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The iPhone ‘Sexting’ App: The Stupidest App On A Smartphone Yet

Dec 03, 12 The iPhone ‘Sexting’ App: The Stupidest App On A Smartphone Yet

It’s called Snapchat, and it’s a messaging app that allows users to send images back and forth, but there’s a catch that makes this app uniquely questionable. Why not just send pictures via text right? Well, what if for some strange reason you don’t want said photos to get leaked.

Enter Snapchat.

The thing that makes this app so unique is the same thing that makes it questionable. The photos that are sent have a limit on how long they can be viewed. The sender can actually choose how long they’re viewable on the receiver’s phone before, POOF-they’re gone forever!

“Forever” is a relative term though, just ask anyone who’s been divorced.

Now what’s the big fuss, you may be wondering? The big fuss is that the app is marketed to teens, and we’ve all been teenagers before. We know the sexual desires that constantly pop-up in the minds of teenagers.

The app store has listed, “Rated 12+ for the following: Infrequent/Mild Mature/Suggestive Themes, Infrequent/Mild Sexual Content or Nudity, Infrequent/Mild Profanity or Crude Humor, Infrequent/Mild Alcohol, Tobacco, or Drug Use or References” along the left side of the browser as a disclaimer to users.

To the contrary, Snapshot has this on their FAQ page, “Do you look at my pictures? —Nope! We can’t see any of the photos sent through the service. Each photo is deleted after the recipient opens it.”

I’m just gonna come out and say it. How the hell can they put a disclaimer making claims of adult content if they can’t view the photos being sent?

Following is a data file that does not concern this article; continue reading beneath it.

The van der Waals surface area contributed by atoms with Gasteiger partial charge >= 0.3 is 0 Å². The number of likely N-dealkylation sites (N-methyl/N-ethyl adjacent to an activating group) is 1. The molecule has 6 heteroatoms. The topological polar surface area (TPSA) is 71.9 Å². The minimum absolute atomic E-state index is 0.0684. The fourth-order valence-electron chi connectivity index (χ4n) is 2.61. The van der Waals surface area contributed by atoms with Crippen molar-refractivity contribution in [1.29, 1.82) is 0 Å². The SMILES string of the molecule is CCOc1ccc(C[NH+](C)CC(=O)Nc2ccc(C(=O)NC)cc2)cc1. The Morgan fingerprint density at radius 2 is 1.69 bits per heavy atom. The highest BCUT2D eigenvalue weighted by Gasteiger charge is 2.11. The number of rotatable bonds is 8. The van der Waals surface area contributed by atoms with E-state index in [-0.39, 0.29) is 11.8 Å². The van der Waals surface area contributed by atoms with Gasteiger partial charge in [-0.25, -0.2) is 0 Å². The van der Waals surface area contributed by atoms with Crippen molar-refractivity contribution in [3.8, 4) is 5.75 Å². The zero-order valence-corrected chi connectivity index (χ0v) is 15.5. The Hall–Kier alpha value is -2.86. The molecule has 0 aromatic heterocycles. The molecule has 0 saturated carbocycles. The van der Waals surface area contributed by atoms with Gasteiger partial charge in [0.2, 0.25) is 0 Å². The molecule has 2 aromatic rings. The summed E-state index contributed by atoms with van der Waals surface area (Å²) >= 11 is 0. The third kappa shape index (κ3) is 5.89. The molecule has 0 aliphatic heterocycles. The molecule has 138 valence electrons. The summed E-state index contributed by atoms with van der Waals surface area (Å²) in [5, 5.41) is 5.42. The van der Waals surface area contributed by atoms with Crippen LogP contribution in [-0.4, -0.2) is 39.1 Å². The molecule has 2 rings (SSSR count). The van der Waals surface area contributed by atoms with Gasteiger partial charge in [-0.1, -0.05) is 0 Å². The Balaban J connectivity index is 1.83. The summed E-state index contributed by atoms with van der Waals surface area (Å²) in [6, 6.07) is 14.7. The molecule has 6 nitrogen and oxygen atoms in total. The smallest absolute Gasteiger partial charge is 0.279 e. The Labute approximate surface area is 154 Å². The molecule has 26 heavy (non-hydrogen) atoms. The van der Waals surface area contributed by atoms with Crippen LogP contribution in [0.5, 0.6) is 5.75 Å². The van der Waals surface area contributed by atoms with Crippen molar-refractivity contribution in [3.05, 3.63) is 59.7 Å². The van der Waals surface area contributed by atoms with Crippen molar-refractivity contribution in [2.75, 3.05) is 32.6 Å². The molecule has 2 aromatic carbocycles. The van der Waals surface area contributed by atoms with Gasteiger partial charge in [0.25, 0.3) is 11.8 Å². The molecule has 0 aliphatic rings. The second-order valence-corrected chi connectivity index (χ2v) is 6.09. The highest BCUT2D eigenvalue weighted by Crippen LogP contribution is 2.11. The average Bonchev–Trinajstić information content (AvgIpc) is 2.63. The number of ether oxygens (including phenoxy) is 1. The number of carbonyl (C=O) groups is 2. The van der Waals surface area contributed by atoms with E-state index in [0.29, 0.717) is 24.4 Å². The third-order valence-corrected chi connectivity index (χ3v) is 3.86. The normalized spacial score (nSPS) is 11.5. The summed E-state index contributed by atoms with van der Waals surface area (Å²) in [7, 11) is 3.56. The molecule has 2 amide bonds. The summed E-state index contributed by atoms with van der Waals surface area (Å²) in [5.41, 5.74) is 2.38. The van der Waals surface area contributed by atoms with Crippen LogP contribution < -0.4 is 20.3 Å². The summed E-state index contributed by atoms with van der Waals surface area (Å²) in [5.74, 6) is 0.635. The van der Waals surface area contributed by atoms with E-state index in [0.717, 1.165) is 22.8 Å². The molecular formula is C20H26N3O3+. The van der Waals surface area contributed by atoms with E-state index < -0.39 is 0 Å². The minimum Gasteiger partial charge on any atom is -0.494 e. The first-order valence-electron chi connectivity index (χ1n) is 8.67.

Common sense, that’s how.

People have been sending pictures of their genitals back and forth over the net since its birth. Now that it’s faster, more accessible, and more conveniently in our pockets at all times, what makes anyone think that’s going to change?

The simple fact that the app is marketed to a crowd of 12+ should raise eyebrows. Children of that age are not responsible enough to understand the weight of their actions in this ever-so-connected world. Yeah, the image self-destructs, POOF, but what about screenshots? If the receiver takes a screenshot before the allotted time has expired, who’s to say they won’t put it on blast on Twitter, Facebook, Tumbler, or wherever.

As a designer I can’t help but break down their logo, site, and overall brand. It’s obviously aimed at children. Color Psychology shows that yellows are attention getting, and pinks are youthful and energetic. Their logo/mascot is a cutesy looking little ghost with its tongue out, for Christ’s sake! How much more obvious could the design be?

It’s obviously aimed at youth, and it’s obviously used for transmitting inappropriate photos. Otherwise, why would they need to disappear?

In response to these concerns, Snapchat CEO Evan Spiegel stated, “I just don’t know people who do that. It doesn’t seem that fun when you can have real sex.”

What a CLOWN. Seriously, dude? He must live in a box, because I don’t believe for one second that someone who was bright enough to successfully pioneer a project like this can be that stupid.

Yeah, that may be a decent argument for grown folks, but not for the teens that the app is marketed too. Hiding behind warped logic like that must be this guy’s way of capitalizing on the sexual tension of teens and still being able to sleep at night.

Of course that makes sense for adults because, let’s face it-even without being married first, plenty of adults have consensual sex; while it’s not of the highest morals, it is legal after all.

That’s not the case for a 13-year-old girl who thinks she’s in love or she just wants to be edgy and rebellious. She knows her dad would send her to boarding school if he found out she was sexually active, so she seeks the next best thing, sexting. Enter Snapchat once more.

Although I believe Evan Spiegel is a real pig for trying to pass this off as an innocent and fun way of keeping in touch, the responsibility truly lies on the parents.

Your teen probably shouldn’t have their own smartphone, and if they do, you should probably be doing random checks on it like a blood-thirsty drill instructor in a Marine boot camp.

While I’m sure there are plenty of users who are using the app innocently, something tells me that they’re the exception and not the rule.

Image Credit: Lisa F. Young / Shutterstock

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